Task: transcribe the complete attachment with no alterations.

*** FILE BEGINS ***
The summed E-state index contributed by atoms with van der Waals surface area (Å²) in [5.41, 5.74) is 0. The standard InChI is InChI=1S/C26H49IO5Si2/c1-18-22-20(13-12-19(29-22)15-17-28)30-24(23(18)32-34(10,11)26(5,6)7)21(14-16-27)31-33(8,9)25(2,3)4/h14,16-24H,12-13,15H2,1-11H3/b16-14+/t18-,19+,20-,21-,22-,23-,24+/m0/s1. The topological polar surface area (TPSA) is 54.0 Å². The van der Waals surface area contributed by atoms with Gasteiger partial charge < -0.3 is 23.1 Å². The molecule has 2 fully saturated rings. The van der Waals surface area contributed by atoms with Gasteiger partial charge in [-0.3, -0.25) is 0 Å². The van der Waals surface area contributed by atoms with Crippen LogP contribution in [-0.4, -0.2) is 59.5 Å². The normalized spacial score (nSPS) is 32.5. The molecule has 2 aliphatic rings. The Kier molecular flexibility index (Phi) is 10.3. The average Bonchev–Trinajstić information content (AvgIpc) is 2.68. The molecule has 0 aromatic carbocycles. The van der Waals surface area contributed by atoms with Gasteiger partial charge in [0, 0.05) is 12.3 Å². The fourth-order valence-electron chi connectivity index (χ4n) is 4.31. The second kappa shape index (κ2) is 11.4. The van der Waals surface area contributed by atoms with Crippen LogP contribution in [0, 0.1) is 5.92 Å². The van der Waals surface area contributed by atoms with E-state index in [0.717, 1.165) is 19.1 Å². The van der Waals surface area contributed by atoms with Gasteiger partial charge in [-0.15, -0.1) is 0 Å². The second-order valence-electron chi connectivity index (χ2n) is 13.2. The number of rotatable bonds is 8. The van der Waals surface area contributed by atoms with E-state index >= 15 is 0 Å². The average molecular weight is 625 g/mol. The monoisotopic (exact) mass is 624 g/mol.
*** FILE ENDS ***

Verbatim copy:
The summed E-state index contributed by atoms with van der Waals surface area (Å²) in [5.41, 5.74) is 0. The standard InChI is InChI=1S/C26H49IO5Si2/c1-18-22-20(13-12-19(29-22)15-17-28)30-24(23(18)32-34(10,11)26(5,6)7)21(14-16-27)31-33(8,9)25(2,3)4/h14,16-24H,12-13,15H2,1-11H3/b16-14+/t18-,19+,20-,21-,22-,23-,24+/m0/s1. The topological polar surface area (TPSA) is 54.0 Å². The van der Waals surface area contributed by atoms with Gasteiger partial charge < -0.3 is 23.1 Å². The molecule has 2 fully saturated rings. The van der Waals surface area contributed by atoms with Gasteiger partial charge in [-0.3, -0.25) is 0 Å². The van der Waals surface area contributed by atoms with Crippen LogP contribution in [-0.4, -0.2) is 59.5 Å². The normalized spacial score (nSPS) is 32.5. The molecule has 2 aliphatic rings. The Kier molecular flexibility index (Phi) is 10.3. The average Bonchev–Trinajstić information content (AvgIpc) is 2.68. The molecule has 0 aromatic carbocycles. The van der Waals surface area contributed by atoms with Gasteiger partial charge in [0, 0.05) is 12.3 Å². The fourth-order valence-electron chi connectivity index (χ4n) is 4.31. The second kappa shape index (κ2) is 11.4. The van der Waals surface area contributed by atoms with Crippen LogP contribution in [0, 0.1) is 5.92 Å². The van der Waals surface area contributed by atoms with E-state index in [0.717, 1.165) is 19.1 Å². The van der Waals surface area contributed by atoms with Gasteiger partial charge in [-0.15, -0.1) is 0 Å². The second-order valence-electron chi connectivity index (χ2n) is 13.2. The number of rotatable bonds is 8. The van der Waals surface area contributed by atoms with E-state index >= 15 is 0 Å². The average molecular weight is 625 g/mol. The monoisotopic (exact) mass is 624 g/mol.